Reports are that Canada is filing a claim to extend its northern sea boundary to encompass an area of over 1 million square miles of Arctic seafloor which includes the North Pole, under provisions of the United Nations Convention on the Law of the Sea (UNCLOS). The Canadian are said to have spent the past 10 years and $200 million dollars to document the claim that they are expected to file with the UN today. A preliminary assessment by the US Geological Survey suggests the Arctic seabed may hold as much as 25 percent of the world’s undiscovered oil and natural gas reserves. PressTV reports that “Experts say a decision on the Arctic seafloor is probably 20 years away, with scientific evaluation on Canada’s claim taking roughly five years.”
The Canadians are not alone in their claims. Russia, Denmark, Norway, and the United States all claim overlapping sections of the Arctic seas and sea floor. Of the group, the United States is alone in not having ratified the UNCLOS treaty.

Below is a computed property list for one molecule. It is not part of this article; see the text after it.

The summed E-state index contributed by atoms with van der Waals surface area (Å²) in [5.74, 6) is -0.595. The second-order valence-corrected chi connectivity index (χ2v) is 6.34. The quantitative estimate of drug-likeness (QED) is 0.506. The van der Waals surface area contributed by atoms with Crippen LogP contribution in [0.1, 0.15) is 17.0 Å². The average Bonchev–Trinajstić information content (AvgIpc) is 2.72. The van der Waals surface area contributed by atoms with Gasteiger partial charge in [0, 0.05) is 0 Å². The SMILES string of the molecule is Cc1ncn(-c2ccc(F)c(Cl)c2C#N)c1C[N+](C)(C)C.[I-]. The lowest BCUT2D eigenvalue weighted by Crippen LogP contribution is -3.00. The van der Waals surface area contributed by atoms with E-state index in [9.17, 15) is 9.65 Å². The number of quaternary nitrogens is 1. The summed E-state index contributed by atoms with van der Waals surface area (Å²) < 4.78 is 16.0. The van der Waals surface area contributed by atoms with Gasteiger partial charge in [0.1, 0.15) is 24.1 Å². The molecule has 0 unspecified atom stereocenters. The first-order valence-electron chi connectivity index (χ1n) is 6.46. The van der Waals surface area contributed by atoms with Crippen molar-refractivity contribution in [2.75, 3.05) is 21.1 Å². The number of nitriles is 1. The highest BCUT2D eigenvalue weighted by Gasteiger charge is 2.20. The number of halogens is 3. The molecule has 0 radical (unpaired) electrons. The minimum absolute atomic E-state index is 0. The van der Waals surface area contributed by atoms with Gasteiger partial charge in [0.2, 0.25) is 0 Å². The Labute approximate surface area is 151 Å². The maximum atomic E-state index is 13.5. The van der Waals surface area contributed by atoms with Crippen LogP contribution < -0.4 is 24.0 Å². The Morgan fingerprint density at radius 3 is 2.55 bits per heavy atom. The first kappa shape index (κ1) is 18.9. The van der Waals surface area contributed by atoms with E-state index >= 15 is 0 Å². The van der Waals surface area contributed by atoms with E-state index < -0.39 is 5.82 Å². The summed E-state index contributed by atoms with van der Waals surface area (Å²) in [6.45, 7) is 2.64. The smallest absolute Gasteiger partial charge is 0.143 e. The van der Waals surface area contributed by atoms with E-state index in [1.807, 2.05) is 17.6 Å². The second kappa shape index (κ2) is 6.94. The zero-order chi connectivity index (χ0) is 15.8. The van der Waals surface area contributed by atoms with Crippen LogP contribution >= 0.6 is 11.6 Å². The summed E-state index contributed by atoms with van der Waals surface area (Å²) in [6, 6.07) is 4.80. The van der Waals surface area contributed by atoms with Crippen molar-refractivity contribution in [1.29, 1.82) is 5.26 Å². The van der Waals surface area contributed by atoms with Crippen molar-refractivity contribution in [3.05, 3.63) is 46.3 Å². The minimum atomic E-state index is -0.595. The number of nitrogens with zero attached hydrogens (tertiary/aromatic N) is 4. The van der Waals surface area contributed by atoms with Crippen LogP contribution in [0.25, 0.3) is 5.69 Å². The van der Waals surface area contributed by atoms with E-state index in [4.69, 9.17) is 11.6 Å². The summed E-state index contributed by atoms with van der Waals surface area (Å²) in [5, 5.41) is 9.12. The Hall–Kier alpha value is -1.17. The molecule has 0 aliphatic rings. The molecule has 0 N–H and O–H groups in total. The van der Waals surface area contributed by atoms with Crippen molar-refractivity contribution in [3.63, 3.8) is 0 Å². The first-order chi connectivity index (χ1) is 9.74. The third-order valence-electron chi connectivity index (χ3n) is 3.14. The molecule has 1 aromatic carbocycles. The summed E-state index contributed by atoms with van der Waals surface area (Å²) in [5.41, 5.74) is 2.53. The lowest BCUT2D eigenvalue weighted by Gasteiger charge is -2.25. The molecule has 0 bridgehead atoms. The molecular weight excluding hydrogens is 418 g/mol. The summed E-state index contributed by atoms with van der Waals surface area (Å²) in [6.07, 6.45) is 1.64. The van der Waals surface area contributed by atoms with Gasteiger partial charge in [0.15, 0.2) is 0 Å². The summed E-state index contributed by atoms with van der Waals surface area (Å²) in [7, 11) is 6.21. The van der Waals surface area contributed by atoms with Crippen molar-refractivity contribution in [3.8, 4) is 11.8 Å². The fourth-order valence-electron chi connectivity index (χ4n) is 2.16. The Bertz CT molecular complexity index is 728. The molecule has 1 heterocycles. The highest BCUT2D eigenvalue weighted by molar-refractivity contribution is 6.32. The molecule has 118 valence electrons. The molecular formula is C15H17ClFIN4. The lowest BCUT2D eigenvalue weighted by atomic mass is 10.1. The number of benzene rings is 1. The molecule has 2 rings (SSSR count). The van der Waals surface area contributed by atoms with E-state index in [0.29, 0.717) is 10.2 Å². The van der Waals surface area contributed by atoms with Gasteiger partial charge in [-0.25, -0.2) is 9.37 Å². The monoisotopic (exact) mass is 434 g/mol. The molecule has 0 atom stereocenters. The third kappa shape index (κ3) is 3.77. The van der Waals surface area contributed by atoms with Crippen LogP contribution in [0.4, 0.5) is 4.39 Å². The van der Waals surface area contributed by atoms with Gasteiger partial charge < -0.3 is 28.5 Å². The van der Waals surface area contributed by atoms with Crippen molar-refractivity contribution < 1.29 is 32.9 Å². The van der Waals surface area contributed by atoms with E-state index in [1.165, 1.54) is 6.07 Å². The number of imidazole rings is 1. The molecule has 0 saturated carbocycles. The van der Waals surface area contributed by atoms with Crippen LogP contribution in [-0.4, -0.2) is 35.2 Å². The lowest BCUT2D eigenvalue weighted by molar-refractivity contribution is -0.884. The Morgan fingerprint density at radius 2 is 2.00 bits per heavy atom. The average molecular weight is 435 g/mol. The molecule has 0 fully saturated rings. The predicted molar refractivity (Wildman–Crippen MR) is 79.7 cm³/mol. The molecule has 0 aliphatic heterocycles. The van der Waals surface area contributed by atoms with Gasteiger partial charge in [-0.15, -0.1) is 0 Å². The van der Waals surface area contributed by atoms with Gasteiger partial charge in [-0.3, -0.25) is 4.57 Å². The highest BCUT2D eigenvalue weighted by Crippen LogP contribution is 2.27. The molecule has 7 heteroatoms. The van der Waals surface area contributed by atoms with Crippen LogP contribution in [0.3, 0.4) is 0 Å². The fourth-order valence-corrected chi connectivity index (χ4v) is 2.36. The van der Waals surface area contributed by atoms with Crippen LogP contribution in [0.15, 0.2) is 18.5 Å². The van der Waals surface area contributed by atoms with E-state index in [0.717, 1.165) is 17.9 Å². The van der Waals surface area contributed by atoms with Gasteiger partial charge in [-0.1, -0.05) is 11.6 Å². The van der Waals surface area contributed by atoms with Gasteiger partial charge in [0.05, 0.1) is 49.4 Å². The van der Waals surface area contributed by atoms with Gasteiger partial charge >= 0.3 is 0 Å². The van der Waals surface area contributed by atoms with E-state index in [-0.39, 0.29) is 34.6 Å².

Currently both Russia and Canada are claiming the North Pole. The United Nations Convention on the Law of the Sea has provisions and clauses for adjudicating conflicting claims. Disturbingly, however, it does not appear to have a Santa clause. (Sorry.) Thanks to Phil Leon for contributing to this post.